My youngest daughter has come to cuddle with us in bed this morning. I lie there with her in my arms and breathe her in. She is, after all, my baby. She is the one that keeps me connected to that baby softness. She still needs my lap, and running into my arms momentarily after a fall (emotional or physical) still fills her up with all her soul needs. As I lie there, I pet her still round face, her still chubby hands, her soft remnants of a baby’s body.
She still hasn’t mastered her fine motor skills thus things are still constantly dropping from her plate and from her arms. She still hasn’t outgrown all of her baby-ness, so she still has this great rolling laugh, with distinct baby-laugh qualities of extra volume and extra drool. She still hasn’t outgrown all of her baby-ness, so she still had this sing-song high pitched voice with the occasional slur and sweetly simplified pronunciation of harder words. She still hasn’t outgrown all of her baby-ness, so I’m holding on to it.
She is the last contact I have to someone totally needing me, needing my arms, my lap. But more truthfully, I still need her. She makes me feel like a good mom. She usually doesn’t need anything particularly demanding from me; she’s still so easily overjoyed by small tokens of love; she usually doesn’t challenge my authority. She still does things with no ulterior motive; she still does things just because it will make someone else happy; she still does things with total naïve belief and blind faith in her siblings, even if they just minutes before double-crossed her. She still picks me flowers and draws me pictures.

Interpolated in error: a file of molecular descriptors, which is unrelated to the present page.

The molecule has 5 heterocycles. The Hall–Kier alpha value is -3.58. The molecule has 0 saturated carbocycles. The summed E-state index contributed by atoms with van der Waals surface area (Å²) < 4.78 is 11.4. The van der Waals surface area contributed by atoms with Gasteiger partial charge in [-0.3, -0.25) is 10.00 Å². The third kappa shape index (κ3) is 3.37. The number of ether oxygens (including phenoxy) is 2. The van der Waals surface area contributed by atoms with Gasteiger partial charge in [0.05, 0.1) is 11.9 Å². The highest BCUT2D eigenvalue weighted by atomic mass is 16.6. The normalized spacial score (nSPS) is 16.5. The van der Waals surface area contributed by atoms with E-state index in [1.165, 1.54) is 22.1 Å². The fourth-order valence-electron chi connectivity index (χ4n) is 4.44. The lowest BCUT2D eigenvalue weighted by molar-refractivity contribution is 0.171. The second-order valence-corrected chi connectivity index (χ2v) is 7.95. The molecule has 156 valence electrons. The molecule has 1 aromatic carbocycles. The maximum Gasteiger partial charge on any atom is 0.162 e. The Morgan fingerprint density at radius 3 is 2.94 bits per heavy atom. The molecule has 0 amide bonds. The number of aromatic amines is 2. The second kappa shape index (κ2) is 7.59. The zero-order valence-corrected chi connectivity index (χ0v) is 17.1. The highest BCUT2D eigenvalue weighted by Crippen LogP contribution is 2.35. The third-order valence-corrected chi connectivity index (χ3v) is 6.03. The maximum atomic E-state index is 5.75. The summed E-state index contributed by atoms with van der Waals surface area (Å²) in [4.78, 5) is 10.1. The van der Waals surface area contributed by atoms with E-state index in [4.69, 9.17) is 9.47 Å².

She’s still my baby, and something powerfully maternal wants to hold on to her, to protect her, to keep her small for just a little bit longer. To pause Father Time just a bit so that I can still have a baby in my life. I lie next to her and carefully scan her perfect facial features with my eyes and my finger. And she closes her eyes, and lets me.
“Solai,” I ask her, “what are you thinking about?”
She silently, slowly brings her gaze to rest on my face. She is breath-taking in the soft morning light.
“What are you thinking about?”
She knows her answer and whispers it back to me, “Nothing”.
Ah! Another reason I still need my baby in my life. To connect me to the higher wisdom I so want to be vibrant and alive in my life.
“Nothing”. How wonderful. Maybe through osmosis I can learn it from her. To just lie in bed and think of nothing. Nothing to go do, to accomplish, to push towards to reduce the stressful ‘must dos’ fortresses in my mind. “Nothing”. Teach me, oh young wise one; teach me, my baby; teach me to think of nothing, to be in nothing, and then, then, I won’t so desperately need to try to keep you a baby.
Then, I can be, just as my reality has become at any given moment, without grasping onto a child, no longer a baby, and on the brink of an independent young lady, blossoming in her own due and perfect time. “Nothing”. I lie there holding my fingertips to her round cheek, and try hard to think of ‘nothing’.
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